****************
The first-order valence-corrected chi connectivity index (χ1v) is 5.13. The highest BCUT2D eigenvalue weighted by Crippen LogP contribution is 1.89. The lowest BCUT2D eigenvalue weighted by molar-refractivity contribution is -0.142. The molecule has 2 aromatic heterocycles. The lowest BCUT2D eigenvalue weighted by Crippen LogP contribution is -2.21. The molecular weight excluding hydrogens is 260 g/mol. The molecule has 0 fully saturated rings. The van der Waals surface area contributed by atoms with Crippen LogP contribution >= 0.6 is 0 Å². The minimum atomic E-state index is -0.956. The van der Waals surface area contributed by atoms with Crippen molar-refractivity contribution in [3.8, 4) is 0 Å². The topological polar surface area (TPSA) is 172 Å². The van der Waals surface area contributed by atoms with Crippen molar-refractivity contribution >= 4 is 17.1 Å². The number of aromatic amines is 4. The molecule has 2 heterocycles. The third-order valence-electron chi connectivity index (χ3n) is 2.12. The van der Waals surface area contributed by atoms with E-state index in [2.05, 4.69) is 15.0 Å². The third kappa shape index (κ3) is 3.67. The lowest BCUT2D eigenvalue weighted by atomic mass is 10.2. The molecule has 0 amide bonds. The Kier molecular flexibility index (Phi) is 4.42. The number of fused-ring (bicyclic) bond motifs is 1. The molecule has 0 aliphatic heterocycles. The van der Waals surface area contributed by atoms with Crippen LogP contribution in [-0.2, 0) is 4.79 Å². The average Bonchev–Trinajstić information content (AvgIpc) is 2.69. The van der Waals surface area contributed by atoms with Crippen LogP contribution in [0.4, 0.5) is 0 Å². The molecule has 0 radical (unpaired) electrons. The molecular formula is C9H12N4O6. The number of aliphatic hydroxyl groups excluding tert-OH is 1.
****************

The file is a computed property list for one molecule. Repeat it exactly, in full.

The first-order valence-corrected chi connectivity index (χ1v) is 5.13. The highest BCUT2D eigenvalue weighted by Crippen LogP contribution is 1.89. The lowest BCUT2D eigenvalue weighted by molar-refractivity contribution is -0.142. The molecule has 2 aromatic heterocycles. The lowest BCUT2D eigenvalue weighted by Crippen LogP contribution is -2.21. The molecular weight excluding hydrogens is 260 g/mol. The molecule has 0 fully saturated rings. The van der Waals surface area contributed by atoms with Crippen LogP contribution >= 0.6 is 0 Å². The minimum atomic E-state index is -0.956. The van der Waals surface area contributed by atoms with Crippen molar-refractivity contribution in [3.8, 4) is 0 Å². The topological polar surface area (TPSA) is 172 Å². The van der Waals surface area contributed by atoms with Crippen molar-refractivity contribution >= 4 is 17.1 Å². The number of aromatic amines is 4. The molecule has 2 heterocycles. The third-order valence-electron chi connectivity index (χ3n) is 2.12. The van der Waals surface area contributed by atoms with E-state index in [2.05, 4.69) is 15.0 Å². The third kappa shape index (κ3) is 3.67. The lowest BCUT2D eigenvalue weighted by atomic mass is 10.2. The molecule has 0 amide bonds. The Kier molecular flexibility index (Phi) is 4.42. The number of fused-ring (bicyclic) bond motifs is 1. The molecule has 0 aliphatic heterocycles. The van der Waals surface area contributed by atoms with Crippen LogP contribution in [-0.2, 0) is 4.79 Å². The average Bonchev–Trinajstić information content (AvgIpc) is 2.69. The van der Waals surface area contributed by atoms with Crippen LogP contribution in [0.4, 0.5) is 0 Å². The molecule has 0 radical (unpaired) electrons. The molecular formula is C9H12N4O6. The number of aliphatic hydroxyl groups excluding tert-OH is 1.